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Cleft Palate

Cleft palate is a craniofacial congenital birth defect that affects the roof of the mouth. The defect develops during gestation when the two palates of the skull that form the roof of the mouth fail to join. The birth defect that occurs in around one of every 700 live births is often associated with cleft lip.

Causes and symptoms

The exact causes of cleft palate are often hard to determine. However the most common risk factors include:

  • Genetic predisposition
  • Drug abuse during pregnancy
  • Infections, viruses or toxins
  • Maternal diet and vitamin intake

Cleft palate is a visible malformation, so a simple physical exam of the mouth and nose immediately after birth will determine whether the baby is suffering from the condition. A cleft palate will affect a person in various ways:

  • It affects the appearance of the face
  • It can lead to changes in nose shape
  • It often leads to the development of poorly aligned teeth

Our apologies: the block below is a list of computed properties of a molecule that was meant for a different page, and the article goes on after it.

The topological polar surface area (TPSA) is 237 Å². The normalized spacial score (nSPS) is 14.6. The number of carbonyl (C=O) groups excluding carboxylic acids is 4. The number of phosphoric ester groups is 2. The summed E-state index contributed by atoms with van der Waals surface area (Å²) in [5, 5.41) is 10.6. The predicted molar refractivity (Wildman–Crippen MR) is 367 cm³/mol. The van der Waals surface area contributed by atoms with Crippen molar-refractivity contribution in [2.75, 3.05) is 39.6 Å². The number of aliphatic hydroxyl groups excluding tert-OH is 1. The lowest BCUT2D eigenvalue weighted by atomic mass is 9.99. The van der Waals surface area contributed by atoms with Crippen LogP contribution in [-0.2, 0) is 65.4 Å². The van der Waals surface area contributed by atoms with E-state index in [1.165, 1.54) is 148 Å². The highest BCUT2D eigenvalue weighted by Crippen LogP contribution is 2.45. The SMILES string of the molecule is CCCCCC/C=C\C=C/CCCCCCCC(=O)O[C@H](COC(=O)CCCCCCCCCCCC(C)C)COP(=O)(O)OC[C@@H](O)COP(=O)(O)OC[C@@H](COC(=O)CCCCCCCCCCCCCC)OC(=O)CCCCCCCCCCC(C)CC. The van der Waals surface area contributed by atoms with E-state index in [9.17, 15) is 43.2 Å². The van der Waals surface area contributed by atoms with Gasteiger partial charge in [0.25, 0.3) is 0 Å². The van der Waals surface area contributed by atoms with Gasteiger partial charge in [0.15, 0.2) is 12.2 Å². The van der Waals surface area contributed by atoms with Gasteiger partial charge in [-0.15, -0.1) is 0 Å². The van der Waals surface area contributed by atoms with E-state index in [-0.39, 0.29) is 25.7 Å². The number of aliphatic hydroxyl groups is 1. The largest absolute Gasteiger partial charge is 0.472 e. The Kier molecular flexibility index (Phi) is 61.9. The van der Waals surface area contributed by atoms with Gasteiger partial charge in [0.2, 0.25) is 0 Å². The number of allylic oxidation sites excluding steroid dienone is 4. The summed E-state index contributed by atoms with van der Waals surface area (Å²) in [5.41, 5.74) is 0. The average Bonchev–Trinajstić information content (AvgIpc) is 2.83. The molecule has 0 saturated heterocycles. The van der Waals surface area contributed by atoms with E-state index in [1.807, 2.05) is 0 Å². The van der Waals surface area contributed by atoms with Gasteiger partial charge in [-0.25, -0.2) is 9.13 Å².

• It leads to problems with feeding and speech
  • It affects the process of weight gaining due to feeding problems
  • In severe cases it can cause ear infections

How is cleft palate treated?

In order to treat cleft palate reconstructive plastic surgery is needed. The procedure should be performed while the child is between 6 weeks and 9 months old, to make sure speech will develop normally. The procedure serves both aesthetic and functional purposes so it is usually the work of a team of specialists.

Cleft repair surgery is performed under general anesthesia. The child will stay in hospital for 5 to 7 days but full recovery can take up to 4 weeks. As with any surgical procedure cleft palate repair involves certain risks, including:

  • Negative reaction to medication
  • Breathing problems
  • Infections
  • Bleeding
  • Abnormal bone grow
  • Need for further surgeries

In certain cases surgery can be postponed, by placing a prosthetic device so the baby can feed normally until the cleft repair surgery. In severe cases after initial surgery a second surgical procedure might be needed later in life, to correct problems in the nose area. However continued follow-up is usually required with speech therapists and orthodontists.

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